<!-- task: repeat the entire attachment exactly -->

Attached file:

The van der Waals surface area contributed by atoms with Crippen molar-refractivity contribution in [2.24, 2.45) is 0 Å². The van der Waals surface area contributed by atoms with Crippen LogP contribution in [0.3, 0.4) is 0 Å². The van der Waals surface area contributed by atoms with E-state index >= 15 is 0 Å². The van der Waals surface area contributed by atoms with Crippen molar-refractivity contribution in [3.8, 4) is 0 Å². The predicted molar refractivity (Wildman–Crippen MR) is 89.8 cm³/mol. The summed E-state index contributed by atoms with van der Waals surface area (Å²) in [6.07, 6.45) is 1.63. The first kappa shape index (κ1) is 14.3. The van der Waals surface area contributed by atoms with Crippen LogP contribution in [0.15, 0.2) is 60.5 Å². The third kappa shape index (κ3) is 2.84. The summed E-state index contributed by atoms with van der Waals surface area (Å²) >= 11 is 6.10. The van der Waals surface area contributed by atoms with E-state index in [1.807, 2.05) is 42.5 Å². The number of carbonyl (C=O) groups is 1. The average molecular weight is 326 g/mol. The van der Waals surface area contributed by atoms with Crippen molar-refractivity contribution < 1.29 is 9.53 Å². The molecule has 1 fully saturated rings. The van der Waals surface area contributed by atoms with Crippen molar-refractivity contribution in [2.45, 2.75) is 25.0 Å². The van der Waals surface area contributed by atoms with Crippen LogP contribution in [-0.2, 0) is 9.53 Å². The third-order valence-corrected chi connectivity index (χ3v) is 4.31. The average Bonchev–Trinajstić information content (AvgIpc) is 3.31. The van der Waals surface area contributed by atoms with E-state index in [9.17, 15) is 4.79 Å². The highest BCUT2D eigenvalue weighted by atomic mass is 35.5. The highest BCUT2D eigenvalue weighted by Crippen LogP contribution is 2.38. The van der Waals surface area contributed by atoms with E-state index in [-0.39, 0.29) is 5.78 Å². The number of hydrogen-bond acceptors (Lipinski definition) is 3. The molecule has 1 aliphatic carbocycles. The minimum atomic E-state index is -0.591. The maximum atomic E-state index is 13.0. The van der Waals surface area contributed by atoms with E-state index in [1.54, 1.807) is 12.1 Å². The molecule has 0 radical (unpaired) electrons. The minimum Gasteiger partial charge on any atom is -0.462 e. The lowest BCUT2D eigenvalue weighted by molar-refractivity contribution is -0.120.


The van der Waals surface area contributed by atoms with Crippen molar-refractivity contribution in [2.24, 2.45) is 0 Å². The van der Waals surface area contributed by atoms with Crippen LogP contribution in [0.3, 0.4) is 0 Å². The van der Waals surface area contributed by atoms with E-state index >= 15 is 0 Å². The van der Waals surface area contributed by atoms with Crippen molar-refractivity contribution in [3.8, 4) is 0 Å². The predicted molar refractivity (Wildman–Crippen MR) is 89.8 cm³/mol. The summed E-state index contributed by atoms with van der Waals surface area (Å²) in [6.07, 6.45) is 1.63. The first kappa shape index (κ1) is 14.3. The van der Waals surface area contributed by atoms with Crippen LogP contribution in [0.15, 0.2) is 60.5 Å². The third kappa shape index (κ3) is 2.84. The summed E-state index contributed by atoms with van der Waals surface area (Å²) >= 11 is 6.10. The van der Waals surface area contributed by atoms with E-state index in [1.807, 2.05) is 42.5 Å². The number of carbonyl (C=O) groups is 1. The average molecular weight is 326 g/mol. The van der Waals surface area contributed by atoms with Crippen molar-refractivity contribution < 1.29 is 9.53 Å². The molecule has 1 fully saturated rings. The van der Waals surface area contributed by atoms with Crippen molar-refractivity contribution in [2.45, 2.75) is 25.0 Å². The van der Waals surface area contributed by atoms with Crippen LogP contribution in [-0.2, 0) is 9.53 Å². The third-order valence-corrected chi connectivity index (χ3v) is 4.31. The average Bonchev–Trinajstić information content (AvgIpc) is 3.31. The van der Waals surface area contributed by atoms with E-state index in [9.17, 15) is 4.79 Å². The highest BCUT2D eigenvalue weighted by atomic mass is 35.5. The highest BCUT2D eigenvalue weighted by Crippen LogP contribution is 2.38. The van der Waals surface area contributed by atoms with E-state index in [-0.39, 0.29) is 5.78 Å². The number of hydrogen-bond acceptors (Lipinski definition) is 3. The molecule has 1 aliphatic carbocycles. The minimum atomic E-state index is -0.591. The maximum atomic E-state index is 13.0. The van der Waals surface area contributed by atoms with E-state index in [1.54, 1.807) is 12.1 Å². The molecule has 0 radical (unpaired) electrons. The minimum Gasteiger partial charge on any atom is -0.462 e. The lowest BCUT2D eigenvalue weighted by molar-refractivity contribution is -0.120.